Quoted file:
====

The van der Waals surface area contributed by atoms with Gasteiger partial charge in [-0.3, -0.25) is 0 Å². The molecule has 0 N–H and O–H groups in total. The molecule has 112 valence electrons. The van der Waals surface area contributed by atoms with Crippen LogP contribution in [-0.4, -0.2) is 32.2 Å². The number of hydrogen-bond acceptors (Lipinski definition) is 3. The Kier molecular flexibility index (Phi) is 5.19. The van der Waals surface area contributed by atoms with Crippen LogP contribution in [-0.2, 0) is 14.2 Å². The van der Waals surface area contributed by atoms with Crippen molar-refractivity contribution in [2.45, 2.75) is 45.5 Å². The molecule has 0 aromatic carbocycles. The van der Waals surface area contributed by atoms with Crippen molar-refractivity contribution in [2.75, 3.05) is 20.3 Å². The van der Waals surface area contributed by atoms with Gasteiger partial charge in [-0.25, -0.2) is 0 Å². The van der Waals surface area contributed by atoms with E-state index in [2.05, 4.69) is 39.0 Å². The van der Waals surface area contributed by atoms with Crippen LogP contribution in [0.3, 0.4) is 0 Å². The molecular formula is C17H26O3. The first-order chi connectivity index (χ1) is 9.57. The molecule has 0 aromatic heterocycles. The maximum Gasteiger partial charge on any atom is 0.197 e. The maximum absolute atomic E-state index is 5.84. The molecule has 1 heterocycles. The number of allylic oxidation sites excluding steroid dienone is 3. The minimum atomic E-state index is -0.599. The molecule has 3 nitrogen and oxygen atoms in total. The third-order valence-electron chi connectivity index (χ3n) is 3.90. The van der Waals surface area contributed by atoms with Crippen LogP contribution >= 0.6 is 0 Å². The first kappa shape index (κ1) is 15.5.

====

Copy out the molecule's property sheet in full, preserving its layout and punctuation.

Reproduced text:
The van der Waals surface area contributed by atoms with Gasteiger partial charge in [-0.3, -0.25) is 0 Å². The molecule has 0 N–H and O–H groups in total. The molecule has 112 valence electrons. The van der Waals surface area contributed by atoms with Crippen LogP contribution in [-0.4, -0.2) is 32.2 Å². The number of hydrogen-bond acceptors (Lipinski definition) is 3. The Kier molecular flexibility index (Phi) is 5.19. The van der Waals surface area contributed by atoms with Crippen LogP contribution in [-0.2, 0) is 14.2 Å². The van der Waals surface area contributed by atoms with Crippen molar-refractivity contribution in [2.45, 2.75) is 45.5 Å². The molecule has 0 aromatic carbocycles. The van der Waals surface area contributed by atoms with Crippen molar-refractivity contribution in [2.75, 3.05) is 20.3 Å². The van der Waals surface area contributed by atoms with Gasteiger partial charge in [-0.25, -0.2) is 0 Å². The van der Waals surface area contributed by atoms with E-state index in [2.05, 4.69) is 39.0 Å². The van der Waals surface area contributed by atoms with Crippen LogP contribution in [0.3, 0.4) is 0 Å². The molecular formula is C17H26O3. The first-order chi connectivity index (χ1) is 9.57. The molecule has 0 aromatic heterocycles. The maximum Gasteiger partial charge on any atom is 0.197 e. The maximum absolute atomic E-state index is 5.84. The molecule has 1 heterocycles. The number of allylic oxidation sites excluding steroid dienone is 3. The minimum atomic E-state index is -0.599. The molecule has 3 nitrogen and oxygen atoms in total. The third-order valence-electron chi connectivity index (χ3n) is 3.90. The van der Waals surface area contributed by atoms with Crippen LogP contribution >= 0.6 is 0 Å². The first kappa shape index (κ1) is 15.5.